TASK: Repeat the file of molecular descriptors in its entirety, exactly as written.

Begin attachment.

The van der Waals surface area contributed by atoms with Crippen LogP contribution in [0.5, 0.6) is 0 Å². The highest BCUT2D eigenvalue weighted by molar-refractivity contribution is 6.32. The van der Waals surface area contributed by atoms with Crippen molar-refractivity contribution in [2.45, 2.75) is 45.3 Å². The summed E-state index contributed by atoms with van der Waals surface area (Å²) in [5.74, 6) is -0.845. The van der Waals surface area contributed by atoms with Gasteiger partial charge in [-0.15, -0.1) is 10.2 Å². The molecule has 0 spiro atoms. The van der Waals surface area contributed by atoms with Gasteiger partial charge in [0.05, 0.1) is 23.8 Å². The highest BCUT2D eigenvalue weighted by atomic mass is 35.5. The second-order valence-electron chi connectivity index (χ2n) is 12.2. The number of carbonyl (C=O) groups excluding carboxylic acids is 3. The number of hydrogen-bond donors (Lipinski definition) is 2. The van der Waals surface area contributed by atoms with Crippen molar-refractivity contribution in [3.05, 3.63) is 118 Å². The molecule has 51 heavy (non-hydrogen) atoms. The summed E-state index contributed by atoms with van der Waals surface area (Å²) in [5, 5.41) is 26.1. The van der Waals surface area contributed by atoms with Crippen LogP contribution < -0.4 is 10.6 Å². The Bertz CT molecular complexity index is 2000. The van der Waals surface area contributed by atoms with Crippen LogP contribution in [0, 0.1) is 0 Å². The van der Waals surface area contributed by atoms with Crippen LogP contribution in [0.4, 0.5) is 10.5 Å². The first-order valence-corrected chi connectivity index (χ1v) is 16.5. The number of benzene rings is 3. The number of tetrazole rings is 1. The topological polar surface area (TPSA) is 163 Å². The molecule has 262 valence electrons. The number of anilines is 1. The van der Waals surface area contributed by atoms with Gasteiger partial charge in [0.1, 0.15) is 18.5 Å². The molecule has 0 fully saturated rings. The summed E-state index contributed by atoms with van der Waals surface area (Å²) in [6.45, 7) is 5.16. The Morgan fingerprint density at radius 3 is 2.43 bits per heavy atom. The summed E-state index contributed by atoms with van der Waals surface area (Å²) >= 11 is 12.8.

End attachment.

The van der Waals surface area contributed by atoms with Crippen LogP contribution in [0.5, 0.6) is 0 Å². The highest BCUT2D eigenvalue weighted by molar-refractivity contribution is 6.32. The van der Waals surface area contributed by atoms with Crippen molar-refractivity contribution in [2.45, 2.75) is 45.3 Å². The summed E-state index contributed by atoms with van der Waals surface area (Å²) in [5.74, 6) is -0.845. The van der Waals surface area contributed by atoms with Gasteiger partial charge in [-0.15, -0.1) is 10.2 Å². The molecule has 0 spiro atoms. The van der Waals surface area contributed by atoms with Gasteiger partial charge in [0.05, 0.1) is 23.8 Å². The highest BCUT2D eigenvalue weighted by atomic mass is 35.5. The second-order valence-electron chi connectivity index (χ2n) is 12.2. The number of carbonyl (C=O) groups excluding carboxylic acids is 3. The number of hydrogen-bond donors (Lipinski definition) is 2. The van der Waals surface area contributed by atoms with Crippen molar-refractivity contribution in [3.05, 3.63) is 118 Å². The molecule has 51 heavy (non-hydrogen) atoms. The summed E-state index contributed by atoms with van der Waals surface area (Å²) in [5, 5.41) is 26.1. The van der Waals surface area contributed by atoms with Crippen LogP contribution < -0.4 is 10.6 Å². The Bertz CT molecular complexity index is 2000. The van der Waals surface area contributed by atoms with Crippen LogP contribution in [0, 0.1) is 0 Å². The van der Waals surface area contributed by atoms with Crippen LogP contribution in [0.4, 0.5) is 10.5 Å². The first-order valence-corrected chi connectivity index (χ1v) is 16.5. The number of benzene rings is 3. The number of tetrazole rings is 1. The topological polar surface area (TPSA) is 163 Å². The molecule has 262 valence electrons. The number of anilines is 1. The van der Waals surface area contributed by atoms with Gasteiger partial charge in [0.1, 0.15) is 18.5 Å². The molecule has 0 fully saturated rings. The summed E-state index contributed by atoms with van der Waals surface area (Å²) in [6.45, 7) is 5.16. The Morgan fingerprint density at radius 3 is 2.43 bits per heavy atom. The summed E-state index contributed by atoms with van der Waals surface area (Å²) >= 11 is 12.8.